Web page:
In the early stages of the war that began three years ago, the U.S. captured thousands of documents from Saddam and his spy agency, the Mukhabarat. It’s been widely thought the documents could shed light on why Saddam behaved as he did and how much of a threat his evil regime represented.
Yet, until this week, the documents lay molding in boxes in a government warehouse. Now the first batch is out, and though few in number, they’re loaded with information.
Among the enduring myths of those who oppose the war is that Saddam, though murderous when it came to his own people, had no weapons of mass destruction and no terrorist designs outside his own country. Both claims now lie in tatters.
As we’ve reported several times, a number of former top military officials in Saddam’s regime have come forward to admit that, yes, Saddam had WMD, hid them and shipped them out of the country so they couldn’t be detected. And he had plans to make more.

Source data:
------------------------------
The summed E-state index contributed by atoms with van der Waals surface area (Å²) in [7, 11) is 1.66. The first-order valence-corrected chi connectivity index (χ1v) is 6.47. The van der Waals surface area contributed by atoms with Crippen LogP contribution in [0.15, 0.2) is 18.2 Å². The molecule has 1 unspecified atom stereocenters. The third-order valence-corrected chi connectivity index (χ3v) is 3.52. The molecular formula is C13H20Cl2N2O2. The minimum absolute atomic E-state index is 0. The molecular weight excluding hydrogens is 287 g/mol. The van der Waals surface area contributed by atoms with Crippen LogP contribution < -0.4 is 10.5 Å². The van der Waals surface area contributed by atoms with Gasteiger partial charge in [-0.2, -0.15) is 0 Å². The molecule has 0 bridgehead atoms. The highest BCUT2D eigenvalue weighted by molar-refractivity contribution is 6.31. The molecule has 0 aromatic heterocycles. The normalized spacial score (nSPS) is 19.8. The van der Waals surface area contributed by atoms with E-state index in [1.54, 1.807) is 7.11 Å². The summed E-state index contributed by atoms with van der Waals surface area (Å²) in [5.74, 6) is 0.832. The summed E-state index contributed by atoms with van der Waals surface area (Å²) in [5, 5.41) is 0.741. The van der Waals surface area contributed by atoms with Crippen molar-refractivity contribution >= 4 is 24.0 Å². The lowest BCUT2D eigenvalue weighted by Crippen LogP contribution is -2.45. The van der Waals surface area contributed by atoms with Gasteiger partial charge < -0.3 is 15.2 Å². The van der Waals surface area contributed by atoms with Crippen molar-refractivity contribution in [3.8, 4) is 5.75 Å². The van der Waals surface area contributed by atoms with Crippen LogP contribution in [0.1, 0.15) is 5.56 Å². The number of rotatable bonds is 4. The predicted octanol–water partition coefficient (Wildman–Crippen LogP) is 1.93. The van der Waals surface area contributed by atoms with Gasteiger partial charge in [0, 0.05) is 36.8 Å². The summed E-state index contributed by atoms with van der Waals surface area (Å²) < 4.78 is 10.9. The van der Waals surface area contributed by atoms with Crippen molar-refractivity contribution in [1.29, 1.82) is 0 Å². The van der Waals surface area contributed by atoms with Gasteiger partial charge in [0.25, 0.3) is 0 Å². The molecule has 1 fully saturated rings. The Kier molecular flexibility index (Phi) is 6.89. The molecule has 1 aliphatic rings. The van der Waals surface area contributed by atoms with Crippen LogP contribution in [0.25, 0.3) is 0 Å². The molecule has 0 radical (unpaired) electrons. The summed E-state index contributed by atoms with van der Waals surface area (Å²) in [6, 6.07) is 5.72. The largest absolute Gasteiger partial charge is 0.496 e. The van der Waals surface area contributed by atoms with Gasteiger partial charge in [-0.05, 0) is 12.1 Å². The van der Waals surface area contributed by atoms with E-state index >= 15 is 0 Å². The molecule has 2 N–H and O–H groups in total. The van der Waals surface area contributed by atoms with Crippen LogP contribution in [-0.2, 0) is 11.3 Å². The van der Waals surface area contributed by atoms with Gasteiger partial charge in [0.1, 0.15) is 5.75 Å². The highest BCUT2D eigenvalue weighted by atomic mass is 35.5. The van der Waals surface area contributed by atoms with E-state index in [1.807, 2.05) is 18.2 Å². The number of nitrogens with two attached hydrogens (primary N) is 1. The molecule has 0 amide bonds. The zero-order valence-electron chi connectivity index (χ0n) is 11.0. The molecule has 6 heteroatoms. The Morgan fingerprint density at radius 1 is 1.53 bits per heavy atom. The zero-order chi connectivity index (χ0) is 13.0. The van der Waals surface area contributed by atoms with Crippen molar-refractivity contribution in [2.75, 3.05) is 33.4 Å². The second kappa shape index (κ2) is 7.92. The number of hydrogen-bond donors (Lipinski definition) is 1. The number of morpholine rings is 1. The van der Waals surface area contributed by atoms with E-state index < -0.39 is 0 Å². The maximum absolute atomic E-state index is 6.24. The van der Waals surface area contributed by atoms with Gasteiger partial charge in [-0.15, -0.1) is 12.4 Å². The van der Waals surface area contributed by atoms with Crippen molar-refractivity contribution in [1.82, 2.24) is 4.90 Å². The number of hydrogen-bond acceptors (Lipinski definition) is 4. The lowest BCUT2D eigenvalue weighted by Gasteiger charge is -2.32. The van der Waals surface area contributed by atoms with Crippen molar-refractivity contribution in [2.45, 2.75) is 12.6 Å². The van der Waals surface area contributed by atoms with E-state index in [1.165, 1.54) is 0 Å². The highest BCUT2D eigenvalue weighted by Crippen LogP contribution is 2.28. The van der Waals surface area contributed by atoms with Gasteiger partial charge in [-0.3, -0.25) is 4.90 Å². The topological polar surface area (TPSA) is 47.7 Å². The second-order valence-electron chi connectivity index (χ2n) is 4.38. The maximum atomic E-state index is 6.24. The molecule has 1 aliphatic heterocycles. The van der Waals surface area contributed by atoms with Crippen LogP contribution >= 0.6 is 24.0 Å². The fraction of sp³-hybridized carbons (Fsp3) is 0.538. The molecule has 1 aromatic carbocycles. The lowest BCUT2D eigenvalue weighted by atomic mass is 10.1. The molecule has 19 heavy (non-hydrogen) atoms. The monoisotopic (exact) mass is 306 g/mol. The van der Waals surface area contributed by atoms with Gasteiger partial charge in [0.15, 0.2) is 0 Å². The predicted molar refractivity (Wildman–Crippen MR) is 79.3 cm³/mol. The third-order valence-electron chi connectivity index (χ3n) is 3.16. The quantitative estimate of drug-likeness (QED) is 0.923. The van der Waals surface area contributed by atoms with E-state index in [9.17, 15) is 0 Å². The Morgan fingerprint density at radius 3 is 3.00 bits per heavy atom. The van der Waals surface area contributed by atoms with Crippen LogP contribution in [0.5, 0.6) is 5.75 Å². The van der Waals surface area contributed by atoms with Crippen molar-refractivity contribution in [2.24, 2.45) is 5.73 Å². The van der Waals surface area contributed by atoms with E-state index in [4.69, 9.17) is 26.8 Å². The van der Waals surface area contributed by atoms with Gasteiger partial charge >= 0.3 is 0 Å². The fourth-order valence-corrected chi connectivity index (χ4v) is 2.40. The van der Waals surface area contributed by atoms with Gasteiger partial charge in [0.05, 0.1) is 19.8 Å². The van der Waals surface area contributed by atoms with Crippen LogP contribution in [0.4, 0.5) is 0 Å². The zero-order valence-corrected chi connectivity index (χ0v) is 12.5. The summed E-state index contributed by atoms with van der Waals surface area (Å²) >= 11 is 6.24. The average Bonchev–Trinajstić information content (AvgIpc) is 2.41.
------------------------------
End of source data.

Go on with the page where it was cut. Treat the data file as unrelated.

Now come more revelations that leave little doubt about Saddam’s terrorist intentions.
Meanwhile, Michael Barone asks:
The issue is historical now, but still worth exploring. Why, for two distinct groups of Americans, has it become a matter of conviction held with religious intensity that there cannot have been any relationship between al-Qaida and Saddam Hussein’s regime in Iraq?
In the age of postmodernism, where there’s no such as thing as the truth–merely “my truth“, where many believe that both Oliver Stone’s JFK and Michael Moore’s Fahrenheit 9/11 are factual reportage, it may be that even Saddam’s document dump will do little to change some minds. But at least this information is slowly coming to light.